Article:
Stress Pushes Animals to Binge, Too
House pets feel human worries; lab animals turn to high-fat treats
By Harry Kimball,  Newser Staff
Posted Oct 17, 2008 6:35 PM CDT
Wild animals in captivity are particularly prone to stress.   (AP Photo)
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(Newser) – Animals get stressed out just like humans, and they even cope anthropomorphically, binging on sweet, fatty foods, LiveScience reports. What’s more, animals can read our misgivings and take on that stress themselves. “The more intelligent an animal is, the more psychological stress it can undergo,” one veterinarian said, though humans still take the prize for the most neurosis.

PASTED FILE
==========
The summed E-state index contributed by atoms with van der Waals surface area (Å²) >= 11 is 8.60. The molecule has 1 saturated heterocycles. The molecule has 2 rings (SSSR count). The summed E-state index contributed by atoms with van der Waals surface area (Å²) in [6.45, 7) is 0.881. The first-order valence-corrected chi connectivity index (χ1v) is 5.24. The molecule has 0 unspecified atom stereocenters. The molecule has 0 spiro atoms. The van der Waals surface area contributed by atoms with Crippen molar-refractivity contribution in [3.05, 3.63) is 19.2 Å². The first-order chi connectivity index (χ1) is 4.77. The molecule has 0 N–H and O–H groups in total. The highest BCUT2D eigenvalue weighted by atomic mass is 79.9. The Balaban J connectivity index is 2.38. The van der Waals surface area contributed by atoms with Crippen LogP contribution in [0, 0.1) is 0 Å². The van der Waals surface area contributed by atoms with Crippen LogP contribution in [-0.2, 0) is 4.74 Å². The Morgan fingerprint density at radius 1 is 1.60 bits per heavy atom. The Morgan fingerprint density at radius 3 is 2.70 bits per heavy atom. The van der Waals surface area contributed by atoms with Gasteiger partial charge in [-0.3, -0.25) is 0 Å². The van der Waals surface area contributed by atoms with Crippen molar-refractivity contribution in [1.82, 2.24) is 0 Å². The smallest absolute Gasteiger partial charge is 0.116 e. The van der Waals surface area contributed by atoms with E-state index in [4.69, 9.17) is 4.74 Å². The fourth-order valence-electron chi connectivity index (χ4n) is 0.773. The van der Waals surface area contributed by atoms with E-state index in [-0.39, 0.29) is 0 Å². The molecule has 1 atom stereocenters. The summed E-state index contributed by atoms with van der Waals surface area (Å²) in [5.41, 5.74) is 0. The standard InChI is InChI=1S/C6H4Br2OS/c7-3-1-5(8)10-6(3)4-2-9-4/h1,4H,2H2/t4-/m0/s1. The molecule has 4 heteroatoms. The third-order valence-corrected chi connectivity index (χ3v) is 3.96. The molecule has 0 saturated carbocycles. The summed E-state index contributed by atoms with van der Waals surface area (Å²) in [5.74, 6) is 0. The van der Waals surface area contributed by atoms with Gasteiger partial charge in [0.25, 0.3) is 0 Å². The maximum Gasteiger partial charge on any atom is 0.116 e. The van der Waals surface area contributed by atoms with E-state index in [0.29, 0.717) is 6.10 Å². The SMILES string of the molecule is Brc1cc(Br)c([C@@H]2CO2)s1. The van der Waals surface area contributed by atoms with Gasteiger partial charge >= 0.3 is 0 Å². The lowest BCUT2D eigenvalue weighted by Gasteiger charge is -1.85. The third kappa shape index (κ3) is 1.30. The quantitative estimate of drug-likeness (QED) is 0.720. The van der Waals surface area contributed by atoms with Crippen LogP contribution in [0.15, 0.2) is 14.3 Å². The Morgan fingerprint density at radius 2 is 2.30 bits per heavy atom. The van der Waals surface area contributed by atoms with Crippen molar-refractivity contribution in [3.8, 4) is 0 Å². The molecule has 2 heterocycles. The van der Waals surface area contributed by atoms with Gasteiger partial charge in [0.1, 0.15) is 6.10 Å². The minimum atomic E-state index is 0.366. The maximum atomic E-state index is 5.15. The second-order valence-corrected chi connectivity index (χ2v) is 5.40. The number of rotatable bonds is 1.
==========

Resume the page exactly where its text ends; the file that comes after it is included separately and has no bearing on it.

Cats show stress when they live with unfriendly cats; dogs in shelters are stressed by other dogs' barking, researchers found. Monkey studies found stressed-out subordinate females—like the unpopular girls in junior high school—more likely to eat high-fat treats not part of their normal diet. And cooped-up rats go straight for lard and sugar water after release.